For cat owners, it’s important to consider where your best healthy practices may conflict with those of your pet. Cats are deficient in an enzyme called glucuronyl transferase, which is responsible for breaking down phenol. Phenol is an organic compound that is present in drugs such as aspirin, ibuprofen, and acetaminophen (Tylenol). This compound, also known as carbolic acid, is also featured in many essential oils, making them unsafe for use around pets. Below, brush up on the differences between phenol-based and water-based oils, and make sure your favorite essential is safe for use around your cat.
List of Essential Oils that are Safe for Cats
Humans have a much higher tolerance for phenol in essential oils, though they are typically recommended for use at a dilution of 1%. While they may be a part of your daily skincare or mindfulness routine, most essential oils are not always safe for your cat. However, there are a few exceptions to the rule. Check out this list of safe essential oils for cats, along with their best uses for your pet.
Often made without phenol, cedarwood is a safe essential oil for cats—though you should always check the label for contents before use.
Lemongrass oil is most often found in the form of a hydrosol, a 100% non-alcoholic aroma that is made by steam-distilling or hydro-distilling plant matter. Lemongrass is a safe essential oil to use around cats at a low concentration. It should not, however, be ingested by cats or directly applied to their skin.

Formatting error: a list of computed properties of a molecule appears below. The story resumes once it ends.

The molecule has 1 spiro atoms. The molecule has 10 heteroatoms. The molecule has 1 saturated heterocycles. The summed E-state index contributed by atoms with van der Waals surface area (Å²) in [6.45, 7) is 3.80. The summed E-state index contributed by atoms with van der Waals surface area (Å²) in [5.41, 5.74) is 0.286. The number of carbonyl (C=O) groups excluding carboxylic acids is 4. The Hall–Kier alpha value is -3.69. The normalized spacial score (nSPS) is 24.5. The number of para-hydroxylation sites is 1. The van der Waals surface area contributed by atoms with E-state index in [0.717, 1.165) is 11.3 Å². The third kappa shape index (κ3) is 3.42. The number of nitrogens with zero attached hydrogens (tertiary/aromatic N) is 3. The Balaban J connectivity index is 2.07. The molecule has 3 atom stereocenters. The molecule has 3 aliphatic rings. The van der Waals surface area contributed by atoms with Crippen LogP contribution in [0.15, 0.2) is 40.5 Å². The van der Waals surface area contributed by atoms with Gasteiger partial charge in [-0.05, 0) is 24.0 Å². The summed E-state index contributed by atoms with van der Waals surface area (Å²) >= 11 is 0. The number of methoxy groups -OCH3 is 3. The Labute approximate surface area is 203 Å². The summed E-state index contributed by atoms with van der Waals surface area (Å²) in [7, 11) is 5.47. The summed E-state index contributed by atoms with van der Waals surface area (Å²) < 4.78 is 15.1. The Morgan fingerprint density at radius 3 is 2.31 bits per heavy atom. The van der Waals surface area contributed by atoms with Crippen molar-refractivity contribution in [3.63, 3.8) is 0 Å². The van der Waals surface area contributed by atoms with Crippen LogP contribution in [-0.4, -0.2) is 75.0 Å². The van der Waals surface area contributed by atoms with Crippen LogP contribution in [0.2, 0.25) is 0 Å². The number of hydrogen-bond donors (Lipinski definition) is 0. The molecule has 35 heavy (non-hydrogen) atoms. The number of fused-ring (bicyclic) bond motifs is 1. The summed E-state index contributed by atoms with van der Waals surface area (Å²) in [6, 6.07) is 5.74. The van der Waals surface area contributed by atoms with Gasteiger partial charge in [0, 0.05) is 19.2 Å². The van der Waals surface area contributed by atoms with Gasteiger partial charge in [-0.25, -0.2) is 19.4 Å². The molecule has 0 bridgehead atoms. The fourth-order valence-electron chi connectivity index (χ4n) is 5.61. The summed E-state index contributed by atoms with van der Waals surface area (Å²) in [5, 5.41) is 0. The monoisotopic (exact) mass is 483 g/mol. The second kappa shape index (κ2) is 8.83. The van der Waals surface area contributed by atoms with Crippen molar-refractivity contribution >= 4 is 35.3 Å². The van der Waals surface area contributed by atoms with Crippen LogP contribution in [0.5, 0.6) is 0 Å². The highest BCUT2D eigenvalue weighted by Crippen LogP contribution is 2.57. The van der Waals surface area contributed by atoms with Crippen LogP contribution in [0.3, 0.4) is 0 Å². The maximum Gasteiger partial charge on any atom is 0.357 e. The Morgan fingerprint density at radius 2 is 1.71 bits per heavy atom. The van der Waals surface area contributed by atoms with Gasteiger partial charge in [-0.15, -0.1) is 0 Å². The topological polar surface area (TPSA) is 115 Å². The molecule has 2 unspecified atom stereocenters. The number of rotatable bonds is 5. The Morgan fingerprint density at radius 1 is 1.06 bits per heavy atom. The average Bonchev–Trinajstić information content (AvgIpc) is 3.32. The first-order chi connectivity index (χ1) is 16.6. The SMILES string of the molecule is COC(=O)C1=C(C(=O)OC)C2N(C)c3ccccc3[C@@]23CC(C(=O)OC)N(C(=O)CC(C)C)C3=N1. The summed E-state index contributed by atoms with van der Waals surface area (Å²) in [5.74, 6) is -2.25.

To use rosemary as flea repellent, boil one pot of water with a twig of rosemary. Then, dilute a tub of water with the brew. Allow your cat to sit in the mixture for 2-5 minutes.
Safe Use of Essential Oils for Cats
Any essential oil can pose a health risk to cats, especially when used in error or excess. The aforementioned essential oils are safe for cats, but should still be diluted or diffused. Use them in moderation to maintain a safe environment for your pet.
Essential oils are likely more safe for cats than artificial fragrances and air fresheners. Even still, what your nose perceives as a pleasant smell may be overwhelming for your cat. When using essential oils around cats, be sure to keep a scent-free room in your living environment for them to retreat to.
List of Essential Oils for Cats to Avoid:
Responsible pet care involves acknowledging and adhering to the particular environmental and nutritional sensitivities of your cat. Though the following essential oils are commonly used for relaxation or other purposes by humans, you should steer clear of them if you have feline friends under your roof:
- Clove oil
- Cinnamon oil
- Thyme oil
- Oregano oil
- Wintergreen oil
- Sweet birch oil
- Lavender oil
- Citrus oil
- Peppermint oil
- Pennyroyal oil
- Eucalyptus oil
- Tea tree oil
A pet owner should always consult their veterinarian before introducing a new food, treatment, or substance into their pet care routine. When using essential oils for cats, or adding them to your pet’s environment, be on the lookout for strange behavior such as drooling, muscle tremors, difficulty walking, or lethargy. You may also notice redness on your cat’s skin, or they may begin pawing at their face after being exposed to essential oils. If you notice any of these symptoms of essential oil poisoning in cats, contact a vet or the Pet Poison Helpline (800-213-6680) immediately.